Goods from the woods: Living Greens Colorado sells preserves made from locally-gathered ingredients at the Vail Farmers’ Market
Editors’ note: This article appears as part of a series about vendors at the Vail Farmers’ Market and Art Show. The series will be running throughout the summer.
Sure, you can buy a 32-ounce jar of Welch’s Concord Grape at the grocery store, but you can’t get Colorado Blue Spruce Jelly just anywhere. In fact, perhaps the only way you can get preserves made out of the Colorado State Tree is through Living Greens Colorado.
Based out of Penrose south of Colorado Springs, Living Greens is run by husband-wife team Bruce and Wendy Bradley. Bruce heads out into the wilderness and gathers greens to make jams and jellies, and Wendy helps sell the goods online and at farmers markets.
“A lot of people tell us where to go. On their property, they have this or that. It’s helpful,” Wendy said. “We’re able to collect things at different elevations at different times of the year.”
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The company, while it is most known for its preserves, also makes drinking vinegars, lip balms and skincare products. In addition to its wooden cart at the Vail Farmers’ Market and Art Show, Living Greens sells products at the markets in Dillon and Aspen.
Bruce picks mostly everything by hand, which is a main tenet of the company’s dedication to wildcrafting and its “goods from the woods” motto. And he finds a wide variety of materials. Living Greens makes up to 14 different varieties of flower jellies, with the disclaimer that “all availability [is] contingent on Mother Nature,” according to the website. Some of the flower varieties include elderflower, dandelion petal, rose petal, sunflower petal, fireweed flower and more. That doesn’t even include the varieties of fruit, herb, evergreen and spice varieties.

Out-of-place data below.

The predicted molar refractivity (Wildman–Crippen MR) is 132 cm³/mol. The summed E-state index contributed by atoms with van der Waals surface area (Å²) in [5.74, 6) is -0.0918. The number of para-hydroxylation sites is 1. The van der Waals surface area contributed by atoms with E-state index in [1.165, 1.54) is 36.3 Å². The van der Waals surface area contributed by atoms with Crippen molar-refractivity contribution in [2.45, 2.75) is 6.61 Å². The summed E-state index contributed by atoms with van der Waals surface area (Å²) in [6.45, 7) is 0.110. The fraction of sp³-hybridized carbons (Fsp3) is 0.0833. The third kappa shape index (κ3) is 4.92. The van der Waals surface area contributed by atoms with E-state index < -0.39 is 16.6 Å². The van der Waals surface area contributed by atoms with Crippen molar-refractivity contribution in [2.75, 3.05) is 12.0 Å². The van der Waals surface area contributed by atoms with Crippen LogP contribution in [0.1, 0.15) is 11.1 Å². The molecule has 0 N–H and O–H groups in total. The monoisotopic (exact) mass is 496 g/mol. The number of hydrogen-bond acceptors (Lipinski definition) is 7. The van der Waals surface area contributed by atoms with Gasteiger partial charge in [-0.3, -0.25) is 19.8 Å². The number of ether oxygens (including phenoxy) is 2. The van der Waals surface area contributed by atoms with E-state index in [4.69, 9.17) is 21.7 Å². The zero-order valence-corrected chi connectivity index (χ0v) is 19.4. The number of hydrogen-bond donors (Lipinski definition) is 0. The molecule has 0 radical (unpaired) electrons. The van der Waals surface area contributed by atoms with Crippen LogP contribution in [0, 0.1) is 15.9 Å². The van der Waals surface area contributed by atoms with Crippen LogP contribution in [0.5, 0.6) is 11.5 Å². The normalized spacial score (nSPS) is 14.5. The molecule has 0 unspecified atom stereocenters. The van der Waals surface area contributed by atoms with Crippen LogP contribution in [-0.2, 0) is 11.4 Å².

Some of their particularly uncommon varieties include crabapple, wild staghorn sumac, red grape jalapeno, prickly pear cactus chili and serviceberry.
Living Greens makes both jams and jellies, and there’s actually a big difference in how they’re made. Jams – think strawberry or raspberry – are made by cooking the fruit with a small amount of water and sugar. The cooked fruit is pureed and then made into a jam. Jellies however, are made by boiling the ingredients in water, and then using the resulting “tea” to make the preserve. In Living Green’s situation, some wildflowers and herbs hold onto their seeds and can mess with the texture of the final product.
Historians have had a hard time pinpointing the exact origins of jam, but some of the earliest recorded recipes date back to the Ancient Romans, who improved on the Ancient Grecian method of preserving quince in honey by cooking the two ingredients together before storing. Early Middle Eastern cultures have also been credited with creating the earliest jams. Jellies didn’t come along until later, because it requires gelatin to set, and powdered gelatin wasn’t available until the 1600s.
Fruit preserve recipes came to the United States with the people who settled here, and the first Concord Grape jelly recipe was perfected in Concord, Massachusetts in 1853. The pioneers and early settlers of the West relied heavily on preserved foods, including jams and jellies.
Living Greens’ products can be used for much more than topping a slice of toast. Wendy recommends her customers try using it as a glaze for pork or chicken. Products can also be added to barbecue sauces, served as an ice cream topping, paired with cheese as an appetizer or snack, and many more options. Many of the wildflower varieties can also act as a vegan honey, and the taste is similar to bee honey.
In addition to the flagship preserves, Living Greens makes drinking vinegars, also called “shrubs.” Made primarily from wild fruit, these fruit-infused and sweetened vinegars date back to the 1700s and have made a comeback recently, most commonly in the form of Apple Cider Vinegar shots. Traditionally, pioneers drank it over ice after a hot work day. In addition to drinking it straight, it also makes a great mixer for cocktails, Wendy said.
“They’d be very happy to have fruit, and if it’s going bad then they’d pickle it. Then they’d flavor their water with it and then, ‘oh, this tastes pretty good with gin,’” she said.
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